Emerging Markets: Time to Buy?

Charter Trust Company

By Mark Ungewitter

September 16th, 2013

Emerging markets have performed dismally over the past three years.  The bellwether MSCI index has moved essentially sideways over that period while losing a whopping 40% of its value relative to the S&P 500.  After such a severe underperformance, the sector is now beginning to show signs of improvement. 

The chart below shows that EEM (the bellwether emerging market fund) recently tested its 2008 bottom in terms of relative strength versus the S&P 500.  This makes the rally since July 2013 especially interesting.  The depths of 2008 are a pretty severe test for any macro market, even in relative terms.  

EEM now faces a technical hurdle near $45/share.  A move through this level would be very constructive, presenting the first higher high since 2010 while negating a large Head & Shoulders topping pattern in progress since 2009.  A convincing move above $45 would covert a distribution process into a base-building process with upside targets of $55 and then $90/share.  Paraphrasing esteemed market strategist, Walter Deemer: “A failed Head & Shoulders top is one of the most bullish patterns on earth.”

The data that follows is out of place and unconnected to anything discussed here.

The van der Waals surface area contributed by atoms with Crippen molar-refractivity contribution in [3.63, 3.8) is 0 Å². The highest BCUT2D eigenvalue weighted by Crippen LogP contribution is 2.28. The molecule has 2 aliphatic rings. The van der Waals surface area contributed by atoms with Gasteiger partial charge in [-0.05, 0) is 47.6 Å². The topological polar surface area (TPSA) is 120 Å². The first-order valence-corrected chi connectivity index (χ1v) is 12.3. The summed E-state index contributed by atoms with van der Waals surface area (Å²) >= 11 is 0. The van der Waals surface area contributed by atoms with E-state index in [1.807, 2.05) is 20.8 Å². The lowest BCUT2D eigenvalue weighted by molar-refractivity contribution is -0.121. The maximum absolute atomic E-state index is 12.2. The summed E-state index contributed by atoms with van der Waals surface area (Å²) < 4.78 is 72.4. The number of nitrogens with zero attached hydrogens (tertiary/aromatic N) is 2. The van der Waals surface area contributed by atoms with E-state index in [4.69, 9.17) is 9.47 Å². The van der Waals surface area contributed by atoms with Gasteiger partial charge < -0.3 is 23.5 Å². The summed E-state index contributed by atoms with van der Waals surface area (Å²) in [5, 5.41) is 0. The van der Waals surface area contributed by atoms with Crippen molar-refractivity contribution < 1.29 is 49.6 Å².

What about valuation?  As of August 30th, the MSCI index upon which EEM is based had trailing and forward multiples of 12x and 10x, respectively.  These levels are relatively cheap versus other world markets, offering the potential to achieve the price targets suggested above without going too far out on a fundamental limb. 

Bottom line?  Emerging markets have become very interesting from both a technical and fundamental perspective.  This sector should be closely monitored for further signs of strength.  But there’s no need to jump the gun.  If the sideways action since 2009 has been a giant basing process (rather than a large Head & Shoulders top), there should be plenty of upside after a bull market has been established.  A new uptrend is likely to be measured in years rather than weeks or months.